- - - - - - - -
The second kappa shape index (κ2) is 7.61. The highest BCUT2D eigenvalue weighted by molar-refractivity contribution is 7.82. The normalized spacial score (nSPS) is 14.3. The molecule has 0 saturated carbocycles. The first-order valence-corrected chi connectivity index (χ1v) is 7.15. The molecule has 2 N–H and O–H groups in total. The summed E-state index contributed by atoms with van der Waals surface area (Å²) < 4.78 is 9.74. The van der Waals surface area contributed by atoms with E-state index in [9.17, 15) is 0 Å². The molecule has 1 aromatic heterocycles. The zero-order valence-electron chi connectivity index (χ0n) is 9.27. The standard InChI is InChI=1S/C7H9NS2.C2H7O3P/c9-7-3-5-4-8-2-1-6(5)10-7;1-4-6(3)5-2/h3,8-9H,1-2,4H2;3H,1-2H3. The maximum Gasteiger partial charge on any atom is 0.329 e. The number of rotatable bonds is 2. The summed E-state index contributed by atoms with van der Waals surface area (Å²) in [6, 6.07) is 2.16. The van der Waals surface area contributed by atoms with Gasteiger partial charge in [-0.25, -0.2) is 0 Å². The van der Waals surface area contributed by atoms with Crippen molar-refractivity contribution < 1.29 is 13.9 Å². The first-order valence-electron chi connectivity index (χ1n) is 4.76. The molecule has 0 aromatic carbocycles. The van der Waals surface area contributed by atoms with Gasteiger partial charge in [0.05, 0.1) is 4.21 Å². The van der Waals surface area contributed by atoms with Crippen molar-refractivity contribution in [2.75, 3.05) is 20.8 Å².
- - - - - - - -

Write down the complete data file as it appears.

The second kappa shape index (κ2) is 7.61. The highest BCUT2D eigenvalue weighted by molar-refractivity contribution is 7.82. The normalized spacial score (nSPS) is 14.3. The molecule has 0 saturated carbocycles. The first-order valence-corrected chi connectivity index (χ1v) is 7.15. The molecule has 2 N–H and O–H groups in total. The summed E-state index contributed by atoms with van der Waals surface area (Å²) < 4.78 is 9.74. The van der Waals surface area contributed by atoms with E-state index in [9.17, 15) is 0 Å². The molecule has 1 aromatic heterocycles. The zero-order valence-electron chi connectivity index (χ0n) is 9.27. The standard InChI is InChI=1S/C7H9NS2.C2H7O3P/c9-7-3-5-4-8-2-1-6(5)10-7;1-4-6(3)5-2/h3,8-9H,1-2,4H2;3H,1-2H3. The maximum Gasteiger partial charge on any atom is 0.329 e. The number of rotatable bonds is 2. The summed E-state index contributed by atoms with van der Waals surface area (Å²) in [6, 6.07) is 2.16. The van der Waals surface area contributed by atoms with Gasteiger partial charge in [-0.25, -0.2) is 0 Å². The van der Waals surface area contributed by atoms with Crippen molar-refractivity contribution < 1.29 is 13.9 Å². The first-order valence-electron chi connectivity index (χ1n) is 4.76. The molecule has 0 aromatic carbocycles. The van der Waals surface area contributed by atoms with Gasteiger partial charge in [0.05, 0.1) is 4.21 Å². The van der Waals surface area contributed by atoms with Crippen molar-refractivity contribution in [2.75, 3.05) is 20.8 Å².